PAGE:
The prophet Jeremiah used the image of God as potter as a warning and a rebuke to the people for ignoring the ways of God and going their own way. The prophet Isaiah also used the imagery of God as potter, as an important reminder:
But now, O LORD, we are the clay, and you our potter. All of us are the work of your hand.
That seems to me to be a timely reminder for our day. We need a prophet’s voice to ring out across the land, reminding us that the universe has no center so we cannot be it. We did not create ourselves, nor the air we breathe or the food we eat. Despite our almost universal sense of entitlement, our lives are almost entirely an unearned gift from the Universe.
Jeremiah may have been sound asleep, exhausted from trying to turn his nation from its determined course of self-destruction. Then, at early dawn, he awakened with a persistent urge to go down to Frank the potter’s house. Although he hadn’t had his coffee or bagel, he had learned not to ignore these nudges. So there he stood, watching Frank do what potters always do in the morning.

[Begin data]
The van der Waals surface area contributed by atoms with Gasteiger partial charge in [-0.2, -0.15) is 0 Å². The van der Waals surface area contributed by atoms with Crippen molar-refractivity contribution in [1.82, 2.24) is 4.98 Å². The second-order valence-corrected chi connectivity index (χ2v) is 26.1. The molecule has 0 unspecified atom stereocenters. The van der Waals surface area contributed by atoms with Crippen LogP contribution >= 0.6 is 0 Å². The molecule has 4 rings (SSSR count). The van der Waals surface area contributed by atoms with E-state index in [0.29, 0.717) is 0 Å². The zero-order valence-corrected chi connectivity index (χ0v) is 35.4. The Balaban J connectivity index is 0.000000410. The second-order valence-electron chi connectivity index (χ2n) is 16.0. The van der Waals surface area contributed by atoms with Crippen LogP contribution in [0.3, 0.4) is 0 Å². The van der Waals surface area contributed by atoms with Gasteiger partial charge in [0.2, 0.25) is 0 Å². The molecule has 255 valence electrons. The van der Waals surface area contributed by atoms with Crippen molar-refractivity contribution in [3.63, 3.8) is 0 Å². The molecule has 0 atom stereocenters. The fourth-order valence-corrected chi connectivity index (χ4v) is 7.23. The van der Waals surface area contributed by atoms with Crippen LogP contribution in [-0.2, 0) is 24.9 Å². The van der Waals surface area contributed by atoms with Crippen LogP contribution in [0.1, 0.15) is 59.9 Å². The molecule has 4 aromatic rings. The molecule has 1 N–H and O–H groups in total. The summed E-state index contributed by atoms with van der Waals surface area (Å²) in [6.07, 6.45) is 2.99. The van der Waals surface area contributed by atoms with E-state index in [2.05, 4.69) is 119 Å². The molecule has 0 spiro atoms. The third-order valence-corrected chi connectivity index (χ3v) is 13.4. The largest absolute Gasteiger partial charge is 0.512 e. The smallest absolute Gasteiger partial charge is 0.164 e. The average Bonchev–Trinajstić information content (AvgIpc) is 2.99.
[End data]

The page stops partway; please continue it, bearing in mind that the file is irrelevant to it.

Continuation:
He reached into a wooden bucket and brought up out of the water a handful of wet clay. The potter began to knead the clay. The clay was crushed and beaten until all the bubbles were gone from it.
To the clay this must have felt like torture or punishment for some un-recalled offense, but it actually was a time of preparation so it might become all that the potter had envisioned it might be. Only when the clay is pliable and malleable in the potter’s hands is it ready to be used for the potter’s purpose.
When the clay is ready it is placed in the very center of the potter’s wheel, which begins to turn. As it turns faster and faster, the potter begins to use water and the pressure of their hands to shape the clay.
At first, Jeremiah had no idea what Frank was making from the formless lump of clay, but then an image began to take shape and he could see the possibilities. Suddenly the wheel stopped and Frank crushed the clay down to start all over again.
Frank’s sudden action startled Jeremiah out of his reverie. Then the prophet heard an old familiar voice say, “O people of God, can I not do with you as this potter has done? Like clay in the potter’s hand so are you in my hand.”
Jeremiah knew instantly that the congregation was not going to like that Sunday’s sermon one bit.
By Michael Piazza
The Center for Progressive Renewal